While China’s higher education strategy is often characterised by its focus on competition, with a range of excellence initiatives pouring additional funding into a select number of institutions over the past two decades, one of the most interesting recent developments in the nation is an initiative that is ostensibly about collaboration.
The Belt and Road Initiative (BRI), announced in 2013, is a £750 billion (Rs.67.3 lakh crore) scheme to extend Chinese influence across Asia, Africa and Europe through overland and maritime trade routes, infrastructure development and Chinese investment. The Chinese government describes the initiative as “a bid to enhance regional connectivity and embrace a brighter future”. The BRI route takes in about 70 countries, which account for half the world’s population and a quarter of global gross domestic product. More than a quarter of these nations feature in the Times Higher Education Asia University Rankings 2019.
China leads this ranking for the first time this year, with Tsinghua University supplanting the National University of Singapore in first place. While its Beijing neighbour Peking University drops two places to fifth, a consequence of declines in its research and industry incomes, 16 of the 26 Chinese institutions in the Top 100 have held steady, risen or entered the list for the first time.
But to what extent will the country’s higher education success, coupled with the BRI, drive education forward across the whole of Asia?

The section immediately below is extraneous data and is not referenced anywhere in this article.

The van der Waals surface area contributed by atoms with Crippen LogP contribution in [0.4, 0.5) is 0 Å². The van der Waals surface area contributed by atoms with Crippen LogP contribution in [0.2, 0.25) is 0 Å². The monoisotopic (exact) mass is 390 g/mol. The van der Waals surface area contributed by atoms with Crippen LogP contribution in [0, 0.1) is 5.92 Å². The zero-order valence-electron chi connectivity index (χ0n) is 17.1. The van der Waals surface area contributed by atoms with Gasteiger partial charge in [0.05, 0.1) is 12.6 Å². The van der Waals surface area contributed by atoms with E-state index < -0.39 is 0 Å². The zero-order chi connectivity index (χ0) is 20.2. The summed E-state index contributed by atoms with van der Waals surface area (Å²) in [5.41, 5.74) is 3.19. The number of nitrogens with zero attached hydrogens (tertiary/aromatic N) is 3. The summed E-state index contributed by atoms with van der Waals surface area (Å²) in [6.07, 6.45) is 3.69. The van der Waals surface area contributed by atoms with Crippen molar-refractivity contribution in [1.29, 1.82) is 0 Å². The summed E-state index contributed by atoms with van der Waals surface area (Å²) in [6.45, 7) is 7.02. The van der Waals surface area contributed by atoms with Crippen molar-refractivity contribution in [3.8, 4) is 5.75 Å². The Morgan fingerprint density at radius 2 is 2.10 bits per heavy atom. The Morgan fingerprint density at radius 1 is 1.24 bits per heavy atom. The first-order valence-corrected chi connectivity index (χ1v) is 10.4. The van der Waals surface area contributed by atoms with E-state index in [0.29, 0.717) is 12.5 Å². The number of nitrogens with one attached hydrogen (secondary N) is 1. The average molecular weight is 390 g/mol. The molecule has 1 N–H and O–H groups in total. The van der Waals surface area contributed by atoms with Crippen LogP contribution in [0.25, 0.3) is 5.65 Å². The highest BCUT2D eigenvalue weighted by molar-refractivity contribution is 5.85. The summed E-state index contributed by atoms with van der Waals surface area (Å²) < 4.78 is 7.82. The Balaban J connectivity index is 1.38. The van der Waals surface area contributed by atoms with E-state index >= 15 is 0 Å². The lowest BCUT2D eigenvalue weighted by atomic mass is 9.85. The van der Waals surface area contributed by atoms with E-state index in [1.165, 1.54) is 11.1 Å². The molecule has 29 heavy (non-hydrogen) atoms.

Gerry Postiglione, professor in the faculty of education at the University of Hong Kong and an expert in the comparative sociology of Asian higher education, says China’s rising number of “world-class universities” represents “a potential long-term asset for engaging with the significant diversity of other leading research universities located in countries encompassed by the BRI”.
The Chinese government is supporting 42 universities to achieve “world-class” status, while 64 universities across the BRI route benefit from being included in their own countries’ excellence initiatives, notes Postiglione. “To position itself as a global economic hub by mid-century, the Asian region will need to cement its reputation for excellence,” he says. “For Asia to constitute more than half of global GDP by 2050 (it accounted for 41 percent of global GDP in 2016), it must raise the quality, diversity, cost recovery and governance autonomy of its institutions of higher education, especially its universities. China has a role here because its investment — as a developing country — in creating world-class universities has paid off in spades.”
Most Asian countries are approaching middle-income status, and building high-quality research universities will be crucial if they are to avoid the “middle-income trap” — a situation in which a country rises to a certain level of income and development but then stagnates, says Postiglione. “This requires resources and experience, both of which China has and wants to offer as part of its BRI,” he adds.
(Excerpted and adapted from The Economist and Times Higher Education)